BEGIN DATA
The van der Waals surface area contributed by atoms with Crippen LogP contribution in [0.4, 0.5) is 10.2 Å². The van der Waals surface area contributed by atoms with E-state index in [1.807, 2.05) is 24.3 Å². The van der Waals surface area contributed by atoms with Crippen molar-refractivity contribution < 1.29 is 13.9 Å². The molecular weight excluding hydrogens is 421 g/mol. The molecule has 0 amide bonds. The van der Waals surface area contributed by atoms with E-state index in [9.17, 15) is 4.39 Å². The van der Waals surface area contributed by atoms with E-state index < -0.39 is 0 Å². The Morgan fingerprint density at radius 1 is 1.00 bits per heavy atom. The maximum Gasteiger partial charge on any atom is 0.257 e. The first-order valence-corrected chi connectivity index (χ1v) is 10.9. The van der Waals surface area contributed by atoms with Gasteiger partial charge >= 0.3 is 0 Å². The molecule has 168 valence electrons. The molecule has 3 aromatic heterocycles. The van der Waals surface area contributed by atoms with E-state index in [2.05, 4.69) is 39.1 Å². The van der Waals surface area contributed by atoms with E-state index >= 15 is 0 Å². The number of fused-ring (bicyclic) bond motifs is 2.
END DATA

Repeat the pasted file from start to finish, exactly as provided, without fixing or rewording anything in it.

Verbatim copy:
The van der Waals surface area contributed by atoms with Crippen LogP contribution in [0.4, 0.5) is 10.2 Å². The van der Waals surface area contributed by atoms with E-state index in [1.807, 2.05) is 24.3 Å². The van der Waals surface area contributed by atoms with Crippen molar-refractivity contribution < 1.29 is 13.9 Å². The molecular weight excluding hydrogens is 421 g/mol. The molecule has 0 amide bonds. The van der Waals surface area contributed by atoms with E-state index in [9.17, 15) is 4.39 Å². The van der Waals surface area contributed by atoms with E-state index < -0.39 is 0 Å². The Morgan fingerprint density at radius 1 is 1.00 bits per heavy atom. The maximum Gasteiger partial charge on any atom is 0.257 e. The first-order valence-corrected chi connectivity index (χ1v) is 10.9. The van der Waals surface area contributed by atoms with Gasteiger partial charge >= 0.3 is 0 Å². The molecule has 168 valence electrons. The molecule has 3 aromatic heterocycles. The van der Waals surface area contributed by atoms with E-state index in [2.05, 4.69) is 39.1 Å². The van der Waals surface area contributed by atoms with E-state index >= 15 is 0 Å². The number of fused-ring (bicyclic) bond motifs is 2.